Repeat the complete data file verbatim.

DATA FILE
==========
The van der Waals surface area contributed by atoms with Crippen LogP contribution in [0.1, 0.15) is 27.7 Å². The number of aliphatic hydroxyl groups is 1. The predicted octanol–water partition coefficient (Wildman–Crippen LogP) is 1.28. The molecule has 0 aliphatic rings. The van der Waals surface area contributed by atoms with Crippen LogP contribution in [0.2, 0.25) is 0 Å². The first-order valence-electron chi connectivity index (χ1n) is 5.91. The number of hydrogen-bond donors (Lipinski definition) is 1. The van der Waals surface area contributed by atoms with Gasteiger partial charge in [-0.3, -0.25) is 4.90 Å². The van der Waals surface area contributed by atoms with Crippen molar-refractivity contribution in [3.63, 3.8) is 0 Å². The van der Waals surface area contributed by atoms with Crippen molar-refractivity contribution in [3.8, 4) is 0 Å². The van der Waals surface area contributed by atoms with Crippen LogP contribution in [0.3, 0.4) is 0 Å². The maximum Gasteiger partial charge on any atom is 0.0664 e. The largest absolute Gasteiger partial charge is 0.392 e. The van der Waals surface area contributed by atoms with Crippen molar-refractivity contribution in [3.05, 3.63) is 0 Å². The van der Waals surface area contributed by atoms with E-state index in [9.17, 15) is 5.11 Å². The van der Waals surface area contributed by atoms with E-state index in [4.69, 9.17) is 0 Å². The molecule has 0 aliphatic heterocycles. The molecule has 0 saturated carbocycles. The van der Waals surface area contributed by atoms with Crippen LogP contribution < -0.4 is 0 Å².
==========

The van der Waals surface area contributed by atoms with Crippen LogP contribution in [0.1, 0.15) is 27.7 Å². The number of aliphatic hydroxyl groups is 1. The predicted octanol–water partition coefficient (Wildman–Crippen LogP) is 1.28. The molecule has 0 aliphatic rings. The van der Waals surface area contributed by atoms with Crippen LogP contribution in [0.2, 0.25) is 0 Å². The first-order valence-electron chi connectivity index (χ1n) is 5.91. The number of hydrogen-bond donors (Lipinski definition) is 1. The van der Waals surface area contributed by atoms with Gasteiger partial charge in [-0.3, -0.25) is 4.90 Å². The van der Waals surface area contributed by atoms with Crippen molar-refractivity contribution in [3.63, 3.8) is 0 Å². The van der Waals surface area contributed by atoms with Crippen molar-refractivity contribution in [3.8, 4) is 0 Å². The van der Waals surface area contributed by atoms with Crippen LogP contribution in [0.3, 0.4) is 0 Å². The maximum Gasteiger partial charge on any atom is 0.0664 e. The largest absolute Gasteiger partial charge is 0.392 e. The van der Waals surface area contributed by atoms with Crippen molar-refractivity contribution in [3.05, 3.63) is 0 Å². The van der Waals surface area contributed by atoms with E-state index in [9.17, 15) is 5.11 Å². The van der Waals surface area contributed by atoms with E-state index in [4.69, 9.17) is 0 Å². The molecule has 0 aliphatic heterocycles. The molecule has 0 saturated carbocycles. The van der Waals surface area contributed by atoms with Crippen LogP contribution < -0.4 is 0 Å².